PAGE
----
Astronomy: July’s Second Full Moon and Why You Should See It

Aside from the feeling of calmness that one could get while looking at the deep night sky, people may also witness the literal presentation of the popular folklore, "blue moon" on Friday, July 31.

Aside from the feeling of calmness that one could get while looking at the deep night sky, people may also witness the literal presentation of the popular folklore, “blue moon” on Friday, July 31.

‘Once in a Blue Moon’ typically means rare or absurd. This year, it means the end of July. The second full moon of July occurs on Friday. According to modern folklore, it’s a “Blue Moon.”

The early definition of the blue moon, as per The Maine Farmer’s Almanac, is the appearance of the third of four full moons in a season. But in the modern description, a blue moon pertains to the second full moon that appears in a single calendar month. Whatever the true definition is, “once in a blue moon” is used to mean “rare.”

In general, there is only one full moon in each calendar month or within a span of 30 days. This means that a blue moon is highly emphasized if the first full moon happened during the first 1-2 days of the month and the second full moon reappears after 30 days, which is still within the same month. The last full moon happened in July 2, making the July 31st full moon appearance as a “blue moon.” Blue moons appear once every 2-3 years and if the modern definition is to be consulted, the last blue moon happened on Aug. 31, 2012.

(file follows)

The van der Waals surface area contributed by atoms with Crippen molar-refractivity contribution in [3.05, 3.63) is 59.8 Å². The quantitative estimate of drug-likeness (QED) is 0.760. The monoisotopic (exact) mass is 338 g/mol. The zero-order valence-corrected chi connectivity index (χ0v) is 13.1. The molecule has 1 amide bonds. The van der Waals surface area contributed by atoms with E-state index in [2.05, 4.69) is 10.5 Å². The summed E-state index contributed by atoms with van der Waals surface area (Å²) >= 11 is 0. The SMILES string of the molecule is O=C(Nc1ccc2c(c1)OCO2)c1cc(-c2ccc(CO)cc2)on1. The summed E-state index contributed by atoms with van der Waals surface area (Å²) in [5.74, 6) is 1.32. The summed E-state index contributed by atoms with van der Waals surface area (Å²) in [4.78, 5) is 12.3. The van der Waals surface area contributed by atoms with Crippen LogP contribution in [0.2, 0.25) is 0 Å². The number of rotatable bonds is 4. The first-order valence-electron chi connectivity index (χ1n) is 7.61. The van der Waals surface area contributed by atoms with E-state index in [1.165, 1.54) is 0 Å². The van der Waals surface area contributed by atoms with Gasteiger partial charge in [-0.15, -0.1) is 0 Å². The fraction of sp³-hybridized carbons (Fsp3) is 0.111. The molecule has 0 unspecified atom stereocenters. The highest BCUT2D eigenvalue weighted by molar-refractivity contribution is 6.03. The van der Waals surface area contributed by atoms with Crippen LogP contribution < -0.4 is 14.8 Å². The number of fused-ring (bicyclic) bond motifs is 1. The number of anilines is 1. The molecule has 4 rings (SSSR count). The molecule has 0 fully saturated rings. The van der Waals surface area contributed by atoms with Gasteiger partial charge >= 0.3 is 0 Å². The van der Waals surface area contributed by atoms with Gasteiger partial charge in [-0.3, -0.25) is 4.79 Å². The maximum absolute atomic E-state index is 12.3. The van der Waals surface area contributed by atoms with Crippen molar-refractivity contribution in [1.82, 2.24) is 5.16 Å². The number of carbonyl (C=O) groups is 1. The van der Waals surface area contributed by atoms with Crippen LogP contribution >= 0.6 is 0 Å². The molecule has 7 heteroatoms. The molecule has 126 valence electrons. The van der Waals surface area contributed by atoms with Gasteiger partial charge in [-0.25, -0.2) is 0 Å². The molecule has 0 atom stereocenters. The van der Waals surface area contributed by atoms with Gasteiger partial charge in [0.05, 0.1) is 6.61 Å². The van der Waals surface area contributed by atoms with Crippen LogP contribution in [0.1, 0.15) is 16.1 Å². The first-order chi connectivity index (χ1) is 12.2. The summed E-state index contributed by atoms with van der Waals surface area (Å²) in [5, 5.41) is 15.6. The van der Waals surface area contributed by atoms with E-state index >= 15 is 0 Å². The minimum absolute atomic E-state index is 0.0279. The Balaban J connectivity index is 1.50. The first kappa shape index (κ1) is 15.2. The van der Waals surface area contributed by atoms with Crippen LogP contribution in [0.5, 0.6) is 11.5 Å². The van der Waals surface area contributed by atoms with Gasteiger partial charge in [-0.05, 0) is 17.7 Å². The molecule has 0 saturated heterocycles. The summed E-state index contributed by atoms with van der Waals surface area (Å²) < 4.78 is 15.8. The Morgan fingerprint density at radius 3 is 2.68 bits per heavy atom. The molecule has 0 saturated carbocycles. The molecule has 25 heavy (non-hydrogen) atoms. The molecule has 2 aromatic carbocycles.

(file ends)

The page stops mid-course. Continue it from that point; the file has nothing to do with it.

'Once in a blue moon' is literally happening on July 31 according to one of its two emerging definitions. Experts, however, say that the physical color of the moon may not actually resemble that of the vast ocean so set your expectations straight.

‘Once in a blue moon’ is literally happening on July 31 according to one of its two emerging definitions. Experts, however, say that the physical color of the moon may not actually resemble that of the vast ocean so set your expectations straight.

But the real question here is, “Is it really blue?” The experts think not. The date, period and time interval between the appearances of full moons do not have an effect on the color that the lunar object is likely to showcase. But why choose the color blue among all the other colors available in the spectrum?

According to early literature, people used to see moons that were indeed color blue in 1883. These moons were not specifically full; crescent or half-moons also exhibited the said color, making it a daily sight, except on rare occasions when it turns green. The main reason for this is the eruption of the Krakatoa volcano in Indonesia. The experts compared the said volcanic action to a 100-megaton nuclear bomb explosion.

People from nearly 400 miles were able to hear the eruption, ashes enveloped the sky massively and yes, the moon turned blue. The ashes contained particles that were able to scatter red light immensely and allow other colors to pass. The air had increased amounts of these particles that it turned the moon blue. For a bluer emphasis, the particles must be a little bit wider than the wavelength of red light. The white moonbeams glistening through the atmosphere turned blue and occasionally green.

Although numerous definitions of “blue moon” have emerged, it all points out to one thing: a blue moon is indeed rare and with its reported appearance at the end of the month, people could have another reason to look up in the sky as a new month begins.

Happy viewing!

Crash

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